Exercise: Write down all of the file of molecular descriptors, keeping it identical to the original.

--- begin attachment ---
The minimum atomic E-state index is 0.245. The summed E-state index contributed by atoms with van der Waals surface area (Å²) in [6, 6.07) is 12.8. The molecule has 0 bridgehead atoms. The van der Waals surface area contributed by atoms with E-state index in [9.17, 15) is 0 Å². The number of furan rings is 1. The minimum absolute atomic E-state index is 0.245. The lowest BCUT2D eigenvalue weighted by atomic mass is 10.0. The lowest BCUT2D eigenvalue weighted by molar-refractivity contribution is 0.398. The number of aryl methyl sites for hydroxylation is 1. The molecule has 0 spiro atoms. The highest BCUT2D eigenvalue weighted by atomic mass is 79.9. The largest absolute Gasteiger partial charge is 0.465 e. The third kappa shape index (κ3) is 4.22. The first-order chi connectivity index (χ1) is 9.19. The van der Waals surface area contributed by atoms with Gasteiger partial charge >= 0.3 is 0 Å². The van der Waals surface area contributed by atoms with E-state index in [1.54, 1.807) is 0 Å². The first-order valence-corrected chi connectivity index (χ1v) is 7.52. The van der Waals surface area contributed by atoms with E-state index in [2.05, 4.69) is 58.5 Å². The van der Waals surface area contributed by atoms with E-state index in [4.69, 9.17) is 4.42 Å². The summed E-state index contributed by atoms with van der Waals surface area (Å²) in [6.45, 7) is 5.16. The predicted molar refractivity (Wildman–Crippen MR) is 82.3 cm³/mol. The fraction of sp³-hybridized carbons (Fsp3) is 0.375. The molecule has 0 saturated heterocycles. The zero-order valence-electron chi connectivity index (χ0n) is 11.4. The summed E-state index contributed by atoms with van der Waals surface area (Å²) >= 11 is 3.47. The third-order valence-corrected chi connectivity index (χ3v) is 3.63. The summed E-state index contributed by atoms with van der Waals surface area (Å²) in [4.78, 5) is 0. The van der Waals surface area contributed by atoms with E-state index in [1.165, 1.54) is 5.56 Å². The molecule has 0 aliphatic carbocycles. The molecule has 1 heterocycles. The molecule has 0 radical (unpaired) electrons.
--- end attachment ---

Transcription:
The minimum atomic E-state index is 0.245. The summed E-state index contributed by atoms with van der Waals surface area (Å²) in [6, 6.07) is 12.8. The molecule has 0 bridgehead atoms. The van der Waals surface area contributed by atoms with E-state index in [9.17, 15) is 0 Å². The number of furan rings is 1. The minimum absolute atomic E-state index is 0.245. The lowest BCUT2D eigenvalue weighted by atomic mass is 10.0. The lowest BCUT2D eigenvalue weighted by molar-refractivity contribution is 0.398. The number of aryl methyl sites for hydroxylation is 1. The molecule has 0 spiro atoms. The highest BCUT2D eigenvalue weighted by atomic mass is 79.9. The largest absolute Gasteiger partial charge is 0.465 e. The third kappa shape index (κ3) is 4.22. The first-order chi connectivity index (χ1) is 9.19. The van der Waals surface area contributed by atoms with Gasteiger partial charge >= 0.3 is 0 Å². The van der Waals surface area contributed by atoms with E-state index in [1.54, 1.807) is 0 Å². The first-order valence-corrected chi connectivity index (χ1v) is 7.52. The van der Waals surface area contributed by atoms with E-state index in [2.05, 4.69) is 58.5 Å². The van der Waals surface area contributed by atoms with E-state index in [4.69, 9.17) is 4.42 Å². The summed E-state index contributed by atoms with van der Waals surface area (Å²) in [6.45, 7) is 5.16. The predicted molar refractivity (Wildman–Crippen MR) is 82.3 cm³/mol. The fraction of sp³-hybridized carbons (Fsp3) is 0.375. The molecule has 0 saturated heterocycles. The zero-order valence-electron chi connectivity index (χ0n) is 11.4. The summed E-state index contributed by atoms with van der Waals surface area (Å²) >= 11 is 3.47. The third-order valence-corrected chi connectivity index (χ3v) is 3.63. The summed E-state index contributed by atoms with van der Waals surface area (Å²) in [4.78, 5) is 0. The van der Waals surface area contributed by atoms with E-state index in [1.165, 1.54) is 5.56 Å². The molecule has 0 aliphatic carbocycles. The molecule has 1 heterocycles. The molecule has 0 radical (unpaired) electrons.